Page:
The most noticeable difference is the "S," which signifies a seven-inch height instead of eight. This reduces weight and allows uniform trousers to lay better for a more professional look without sacrificing support.
Other differences include adding a flame retardant tongue and outer shaft; this too reduces weight and improves the breathability of the boot. If you have the original boot, you will notice the locking lace loops have been replaced with cloth loops, one lace lock on the ankle, and two traditional eye loops; this makes the boots easier to lace and unlace. The interior arch wrap is made of abrasion-resistant leather to protect the boots when fast roping, a feature found on very few duty boots. The last exterior change is the toe cap which is now one piece instead of a wrap. This al lows you to get a high polish on the boot.
For first responders the most significant change to the boot may be the moisture barrier. Instead of the original GSG9's Gore-Tex, the GSG9S uses Crosstech, which is bloodborne pathogen-proof as well as waterproof. This is an important safety upgrade to greatly reduce the odds of your being exposed to any blood- or liquidborne pathogen.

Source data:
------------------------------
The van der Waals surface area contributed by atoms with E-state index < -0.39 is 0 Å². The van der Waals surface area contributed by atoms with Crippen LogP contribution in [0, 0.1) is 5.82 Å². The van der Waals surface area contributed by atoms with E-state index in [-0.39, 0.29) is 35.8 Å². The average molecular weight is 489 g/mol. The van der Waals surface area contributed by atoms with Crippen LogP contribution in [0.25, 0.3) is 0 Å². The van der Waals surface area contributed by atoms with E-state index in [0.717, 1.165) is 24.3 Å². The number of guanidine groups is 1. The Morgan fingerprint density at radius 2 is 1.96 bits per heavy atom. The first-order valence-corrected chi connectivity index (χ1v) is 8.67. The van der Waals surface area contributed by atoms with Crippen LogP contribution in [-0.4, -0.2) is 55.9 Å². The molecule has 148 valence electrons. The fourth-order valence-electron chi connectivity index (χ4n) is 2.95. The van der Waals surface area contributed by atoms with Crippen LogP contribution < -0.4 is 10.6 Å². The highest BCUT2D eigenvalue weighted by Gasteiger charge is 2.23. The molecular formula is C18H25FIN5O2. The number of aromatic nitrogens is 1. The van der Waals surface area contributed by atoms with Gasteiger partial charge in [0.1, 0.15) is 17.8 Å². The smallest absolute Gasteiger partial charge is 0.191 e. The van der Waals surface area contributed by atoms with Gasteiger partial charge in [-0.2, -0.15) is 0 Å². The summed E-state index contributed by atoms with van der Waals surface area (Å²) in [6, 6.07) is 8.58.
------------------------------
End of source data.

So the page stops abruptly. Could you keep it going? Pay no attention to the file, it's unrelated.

One thing Haix didn't need to upgrade was the fit and comfort of the GSG9S. It retains the Haix MSL System, a special heel spring and toe to make your gait easier and more comfortable. And the boot's PU nonmarking sole is conveniently oil-, chemical-, and slip resistant. Both the MSL System and the PU outsole also insulate you against the heat and cold.
With all these changes I had to see if the "S" was as good as the original. I soaked a boot for a couple of hours in the wash tub and the tissue inside remained dry. By virtue of my highly "scientific" study I deemed the boot waterproof. Still, I hope not to be standing in several inches of water for hours at a time.
Comfort- and fitwise, the "S" was good to go out of the box. And at the time I was wearing them I was recovering from knee replacement surgery. I would assume if they didn't make me ache anymore than I did, they will make my fellow officers' feet and legs happy from day one. Haix's GSG9S are a true upgrade of a classic; you can't go wrong with them.